Foreclosure bargain-hunting

Auction sales of foreclosed properties are yielding extraordinary buying opportunities.

By Les Christie, staff writer

NEW YORK ( -- Rising foreclosures will bring misery to many home owners - but bargain prices for some lucky home buyers.

Real estate auction house Hudson & Marshall is currently marketing more than 500 foreclosed properties in Michigan alone from May 19 to May 24.

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The prices will vary widely but, some people will walk away with homes for less than $5,000, according to Crystal Wright, spokeswoman for Hudson & Marshall.

The company, along with dozens of others nationwide, specializes in auction sales of bank-owned foreclosure properties.

Most of the properties have already gone through the entire foreclosure process. First banks took them back from borrowers who fell behind on payments. Then, they then put them through public foreclosure auctions (often held on county courthouse steps) where the homes failed to sell. The banks then cleared any title issues and put them back on the market through a traditional real estate broker.

If the properties sit for 90 days or more on the market, with expenses piling up, banks get very impatient. That's when they call the auction houses, which attempt to make quick sales. The sale is usually a very simple transaction.

"Unlike a foreclosure sale on the courthouse steps, all these homes are sold free and clear, no liens, no debt. The seller even pays for title insurance," said Dave Webb, one of Hudson & Marshall's owners.

Business, according to Webb, is jumping; it grew 20 percent during the first quarter of 2007, usually a slow period for the company, compared with the fourth quarter of 2006. He anticipates even better times for the next year or two.

Dean Williams, CEO of auctioneer Williams & Williams, said his company is also very busy. It sold 3,200 properties in the first quarter and currently offers residential properties from 36 states and the District of Columbia.

Although many of the sales this year have clustered in the economically hard-hit Midwest, many of the homes coming to auction later this year will be higher-end properties from sun-belt states where the economies are generally strong, but speculative real estate investing has dried up. , such as California, Texas and Florida.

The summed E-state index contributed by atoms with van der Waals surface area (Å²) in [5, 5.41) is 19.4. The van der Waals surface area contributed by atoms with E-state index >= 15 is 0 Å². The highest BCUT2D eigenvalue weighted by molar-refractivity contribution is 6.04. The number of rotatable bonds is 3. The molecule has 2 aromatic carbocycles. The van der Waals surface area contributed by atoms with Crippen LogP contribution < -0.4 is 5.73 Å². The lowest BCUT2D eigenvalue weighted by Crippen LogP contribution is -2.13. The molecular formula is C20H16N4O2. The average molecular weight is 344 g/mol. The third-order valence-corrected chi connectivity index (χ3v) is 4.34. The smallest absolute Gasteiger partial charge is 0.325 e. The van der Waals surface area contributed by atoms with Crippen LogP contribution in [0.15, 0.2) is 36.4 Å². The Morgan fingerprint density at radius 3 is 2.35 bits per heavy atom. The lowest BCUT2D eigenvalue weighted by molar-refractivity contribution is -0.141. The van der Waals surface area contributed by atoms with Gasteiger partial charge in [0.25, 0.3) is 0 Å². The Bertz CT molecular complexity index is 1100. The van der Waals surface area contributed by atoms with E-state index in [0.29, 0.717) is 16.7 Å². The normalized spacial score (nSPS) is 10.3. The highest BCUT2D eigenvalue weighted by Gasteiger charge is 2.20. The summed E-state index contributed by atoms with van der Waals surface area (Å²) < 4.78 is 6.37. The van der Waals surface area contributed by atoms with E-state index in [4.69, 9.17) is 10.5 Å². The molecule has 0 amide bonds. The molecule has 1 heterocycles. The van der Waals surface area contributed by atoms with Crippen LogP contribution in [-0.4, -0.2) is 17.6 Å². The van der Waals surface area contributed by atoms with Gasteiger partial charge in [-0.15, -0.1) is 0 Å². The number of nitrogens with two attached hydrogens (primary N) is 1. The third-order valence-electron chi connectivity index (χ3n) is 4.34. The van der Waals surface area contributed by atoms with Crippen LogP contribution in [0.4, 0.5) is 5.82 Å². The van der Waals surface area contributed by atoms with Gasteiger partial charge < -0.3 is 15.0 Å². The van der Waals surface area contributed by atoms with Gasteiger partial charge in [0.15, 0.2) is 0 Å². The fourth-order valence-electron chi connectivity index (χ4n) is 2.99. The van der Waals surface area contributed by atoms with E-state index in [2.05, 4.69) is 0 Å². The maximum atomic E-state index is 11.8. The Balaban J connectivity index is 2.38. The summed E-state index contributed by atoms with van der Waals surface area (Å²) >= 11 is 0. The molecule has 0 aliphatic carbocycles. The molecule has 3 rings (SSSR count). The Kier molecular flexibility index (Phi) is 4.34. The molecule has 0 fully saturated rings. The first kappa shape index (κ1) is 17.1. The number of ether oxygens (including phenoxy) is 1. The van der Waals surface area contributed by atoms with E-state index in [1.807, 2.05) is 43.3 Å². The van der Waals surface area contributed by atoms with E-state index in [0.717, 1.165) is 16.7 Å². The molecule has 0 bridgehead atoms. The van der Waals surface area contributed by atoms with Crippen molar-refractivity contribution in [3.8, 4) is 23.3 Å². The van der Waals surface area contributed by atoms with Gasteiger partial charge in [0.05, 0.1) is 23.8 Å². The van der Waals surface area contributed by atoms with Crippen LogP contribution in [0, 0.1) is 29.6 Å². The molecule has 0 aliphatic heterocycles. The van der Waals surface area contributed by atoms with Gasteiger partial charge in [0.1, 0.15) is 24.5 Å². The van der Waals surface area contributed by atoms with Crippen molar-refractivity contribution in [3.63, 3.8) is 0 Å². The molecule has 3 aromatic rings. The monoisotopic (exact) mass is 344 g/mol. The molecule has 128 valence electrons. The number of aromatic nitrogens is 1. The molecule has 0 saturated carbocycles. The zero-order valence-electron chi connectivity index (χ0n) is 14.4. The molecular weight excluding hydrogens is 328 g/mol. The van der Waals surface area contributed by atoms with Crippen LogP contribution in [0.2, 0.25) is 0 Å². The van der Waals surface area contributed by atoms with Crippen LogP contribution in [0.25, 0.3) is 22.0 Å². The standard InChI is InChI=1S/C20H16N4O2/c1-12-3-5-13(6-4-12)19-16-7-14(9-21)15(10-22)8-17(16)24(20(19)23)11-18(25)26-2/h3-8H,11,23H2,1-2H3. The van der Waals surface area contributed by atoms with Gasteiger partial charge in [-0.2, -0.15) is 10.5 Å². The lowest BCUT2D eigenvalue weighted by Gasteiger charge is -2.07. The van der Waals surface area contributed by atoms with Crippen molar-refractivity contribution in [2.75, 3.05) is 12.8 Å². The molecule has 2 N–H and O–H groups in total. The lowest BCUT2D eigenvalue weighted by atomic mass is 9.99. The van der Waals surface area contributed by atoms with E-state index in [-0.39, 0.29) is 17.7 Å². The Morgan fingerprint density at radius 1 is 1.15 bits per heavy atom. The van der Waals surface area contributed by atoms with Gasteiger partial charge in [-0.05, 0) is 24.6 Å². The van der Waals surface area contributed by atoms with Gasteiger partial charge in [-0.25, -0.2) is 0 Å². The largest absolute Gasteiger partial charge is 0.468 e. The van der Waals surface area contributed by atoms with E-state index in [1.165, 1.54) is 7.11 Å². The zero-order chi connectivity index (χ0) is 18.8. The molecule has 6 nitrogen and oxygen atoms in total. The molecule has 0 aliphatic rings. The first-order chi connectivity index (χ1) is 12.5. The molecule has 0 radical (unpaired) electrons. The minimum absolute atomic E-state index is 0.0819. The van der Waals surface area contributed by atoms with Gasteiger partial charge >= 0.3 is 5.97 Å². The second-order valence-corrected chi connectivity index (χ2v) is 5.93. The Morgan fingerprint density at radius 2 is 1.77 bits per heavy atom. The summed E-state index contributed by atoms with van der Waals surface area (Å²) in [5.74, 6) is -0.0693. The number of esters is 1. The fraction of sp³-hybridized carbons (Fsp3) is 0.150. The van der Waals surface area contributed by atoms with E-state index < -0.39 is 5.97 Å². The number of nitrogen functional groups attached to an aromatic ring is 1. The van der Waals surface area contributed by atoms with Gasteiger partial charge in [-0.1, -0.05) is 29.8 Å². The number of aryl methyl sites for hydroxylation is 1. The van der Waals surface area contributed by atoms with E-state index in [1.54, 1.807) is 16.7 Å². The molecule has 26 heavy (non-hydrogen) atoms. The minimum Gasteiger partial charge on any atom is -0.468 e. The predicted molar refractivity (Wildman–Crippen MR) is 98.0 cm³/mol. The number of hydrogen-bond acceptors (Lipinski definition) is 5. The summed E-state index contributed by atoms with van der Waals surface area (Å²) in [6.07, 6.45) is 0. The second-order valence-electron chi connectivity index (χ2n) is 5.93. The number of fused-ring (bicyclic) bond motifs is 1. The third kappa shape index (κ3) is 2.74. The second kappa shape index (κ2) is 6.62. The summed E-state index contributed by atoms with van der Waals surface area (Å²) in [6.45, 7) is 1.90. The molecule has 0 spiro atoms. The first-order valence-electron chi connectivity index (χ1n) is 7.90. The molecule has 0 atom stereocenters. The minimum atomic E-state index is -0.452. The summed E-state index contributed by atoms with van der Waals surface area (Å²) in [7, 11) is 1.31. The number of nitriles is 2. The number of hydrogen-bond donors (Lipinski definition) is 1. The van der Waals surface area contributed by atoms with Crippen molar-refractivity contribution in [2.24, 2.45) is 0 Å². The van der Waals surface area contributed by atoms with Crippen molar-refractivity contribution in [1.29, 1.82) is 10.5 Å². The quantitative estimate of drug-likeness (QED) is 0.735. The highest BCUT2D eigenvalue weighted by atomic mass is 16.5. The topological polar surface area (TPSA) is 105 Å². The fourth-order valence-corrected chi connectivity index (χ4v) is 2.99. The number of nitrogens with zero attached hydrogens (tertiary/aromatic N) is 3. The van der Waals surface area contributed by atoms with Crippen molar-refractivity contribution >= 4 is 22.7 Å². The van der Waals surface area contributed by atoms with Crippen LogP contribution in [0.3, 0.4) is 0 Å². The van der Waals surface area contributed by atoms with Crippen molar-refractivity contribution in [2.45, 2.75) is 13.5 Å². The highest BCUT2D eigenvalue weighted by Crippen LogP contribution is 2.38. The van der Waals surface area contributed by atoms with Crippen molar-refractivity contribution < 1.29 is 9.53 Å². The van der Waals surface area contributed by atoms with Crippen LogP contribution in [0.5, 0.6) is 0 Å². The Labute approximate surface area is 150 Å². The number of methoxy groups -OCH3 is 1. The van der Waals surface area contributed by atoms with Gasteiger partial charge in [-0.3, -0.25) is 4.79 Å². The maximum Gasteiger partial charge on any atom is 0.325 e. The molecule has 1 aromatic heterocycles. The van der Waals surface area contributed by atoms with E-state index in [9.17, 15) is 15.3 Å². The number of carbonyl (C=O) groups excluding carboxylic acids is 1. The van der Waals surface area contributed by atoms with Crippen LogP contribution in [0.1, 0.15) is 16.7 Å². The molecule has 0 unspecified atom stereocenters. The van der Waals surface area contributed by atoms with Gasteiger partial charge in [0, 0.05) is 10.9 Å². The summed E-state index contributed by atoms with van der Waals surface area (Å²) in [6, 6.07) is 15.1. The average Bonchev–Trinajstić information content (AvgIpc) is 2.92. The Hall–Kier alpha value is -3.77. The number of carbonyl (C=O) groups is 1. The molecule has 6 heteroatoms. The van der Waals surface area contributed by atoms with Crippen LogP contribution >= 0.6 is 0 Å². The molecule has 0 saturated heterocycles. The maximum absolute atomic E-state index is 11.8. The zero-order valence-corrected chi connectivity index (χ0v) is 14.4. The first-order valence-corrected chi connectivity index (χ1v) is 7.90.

"In June, we'll have 200 properties in San Diego and Los Angeles on auction," Webb said, "with an average value of around $300,000."

In Detroit, Hudson & Marshall's average auction home is little more than $70,000. Other Michigan cities, such as Grand Rapids, bring higher prices, probably around $100,000 on average.

The higher prices lure different kinds of buyers.

"The portrait of the typical buyer has changed," said Wright. "We get a lot more young families, young single people and women now." These buyers go for houses in better condition and they intend to live in them.

The less expensive homes, on the other hand, lure investor types looking to do a quick renovation and then resell or, more often, rent out the home to tenants. They look for deep discounts.

Not all the auction properties are huge bargains.

According to Williams, 12 percent of the houses he sells, most of which have already been marketed for an average of six months as conventional listings, sell at auction for more than the original asking prices.

But most of the houses do sell for less, and about 15 percent of time "shockingly" so, said Williams.

Buying a home at auction is fairly easy and straightforward but, even so, some people approach it with fear and trepidation. According to Wright, inexperienced buyers often attend one or two sales before they actually make bids.

Bidders don't need to do anything special. Just, "Be there," Williams said, "Bring your driver's licence, show it to get a bidding paddle. If you win the bid you sign a contract and leave a 5 percent earnest deposit; it can be a personal check. After that, you have 30 days to close."

Interested consumers can visit the Web sites of both companies to see properties that will be going under the hammer in the next few weeks. Top of page